A Dolphin-class submarine enters Haifa port..
(photo credit: REUTERS)
Police detained former OC Navy V.-Adm. (res.) Eliezer Marom on Tuesday, a day after they took six other suspects into custody in the investigation of contracts to acquire three more German- made submarines as well as ships intended to protect the offshore natural gas fields, termed Case 3000.
Marom, who has been chairman of the Israel Airports Authority since 2015, was questioned as a suspect at the offices of the Lahav 433 National Crime Unit in Lod beginning early Tuesday morning and released to house arrest that night.
He is suspected of receiving bribe money from Miki Ganor, the Israel representative of the German shipbuilder Thyssen- Krupp, Channel 2 reported.
Marom commanded the navy from 2007 to 2011.
Attorney Nati Simchony, who represents Marom, said his client denies any allegations against him.
Among the suspects detained for questioning on Monday, three were arrested and had their remands extended: former deputy head of the National Security Council retired Brig.- Gen. Avriel Bar-Yosef; Ganor; and attorney Ronen Shemer who works with Ganor.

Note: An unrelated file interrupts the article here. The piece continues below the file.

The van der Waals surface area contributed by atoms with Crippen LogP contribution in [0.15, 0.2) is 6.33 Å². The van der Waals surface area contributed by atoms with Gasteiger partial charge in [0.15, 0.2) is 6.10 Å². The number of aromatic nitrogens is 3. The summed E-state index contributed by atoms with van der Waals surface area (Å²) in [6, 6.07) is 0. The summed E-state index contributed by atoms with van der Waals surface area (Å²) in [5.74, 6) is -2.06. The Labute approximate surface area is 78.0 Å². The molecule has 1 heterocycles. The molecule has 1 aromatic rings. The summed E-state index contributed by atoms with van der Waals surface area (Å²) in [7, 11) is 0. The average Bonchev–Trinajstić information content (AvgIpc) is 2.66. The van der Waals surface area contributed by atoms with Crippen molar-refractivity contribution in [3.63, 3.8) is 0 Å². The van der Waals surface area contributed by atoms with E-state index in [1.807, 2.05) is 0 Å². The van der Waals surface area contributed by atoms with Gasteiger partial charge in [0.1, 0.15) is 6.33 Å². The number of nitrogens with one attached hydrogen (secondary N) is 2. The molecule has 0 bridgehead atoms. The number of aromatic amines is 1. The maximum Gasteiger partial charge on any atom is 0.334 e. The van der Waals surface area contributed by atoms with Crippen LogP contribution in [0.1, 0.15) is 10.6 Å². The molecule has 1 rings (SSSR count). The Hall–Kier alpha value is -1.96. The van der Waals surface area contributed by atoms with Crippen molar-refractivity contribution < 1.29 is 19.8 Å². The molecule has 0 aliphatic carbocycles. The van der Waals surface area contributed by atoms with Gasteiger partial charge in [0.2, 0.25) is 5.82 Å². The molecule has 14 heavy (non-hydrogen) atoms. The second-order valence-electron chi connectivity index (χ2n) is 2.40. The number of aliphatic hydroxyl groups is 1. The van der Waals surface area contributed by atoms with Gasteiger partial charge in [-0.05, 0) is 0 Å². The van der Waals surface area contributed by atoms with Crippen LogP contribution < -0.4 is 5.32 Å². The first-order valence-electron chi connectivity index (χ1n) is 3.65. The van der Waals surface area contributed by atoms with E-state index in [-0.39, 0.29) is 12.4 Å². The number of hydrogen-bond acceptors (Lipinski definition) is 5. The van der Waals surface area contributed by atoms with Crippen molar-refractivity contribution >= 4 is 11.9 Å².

Another suspect, a lawyer and close associate of Prime Minister Benjamin Netanyahu, was released to house arrest.
The six people were detained on suspicion of bribery, fraud, money laundering and tax offenses.
“At the time of the events, some of the suspects involved were civil servants, while others worked in the private sector,” the police’s Investigations and Intelligence Division said on Monday.
Netanyahu’s personal lawyer David Shimron is reportedly suspected of pushing to buy submarines worth some $1.5 billion from the German firm over the objections of the defense establishment, including then-defense minister Moshe Ya’alon.
Shimron has denied any wrongdoing in the case. Netanyahu is not a suspect in the case. However, according to a Channel 2 report on Monday, police will summon Netanyahu for questioning and ask him to explain why he decided to appoint Bar-Yosef as head of the National Security Council in February 2016, despite suspicions Bar-Yosef worked in a conflict of interest with German businessmen. Bar-Yosef later withdrew his candidacy for the post.
Attorney Jack Chen, who represents Bar-Yosef, told The Jerusalem Post
that “after facing an investigation by the media, Avriel Bar-Yosef was happy to finally be given the opportunity to answer any questions and refute the allegations with the relevant officials.”
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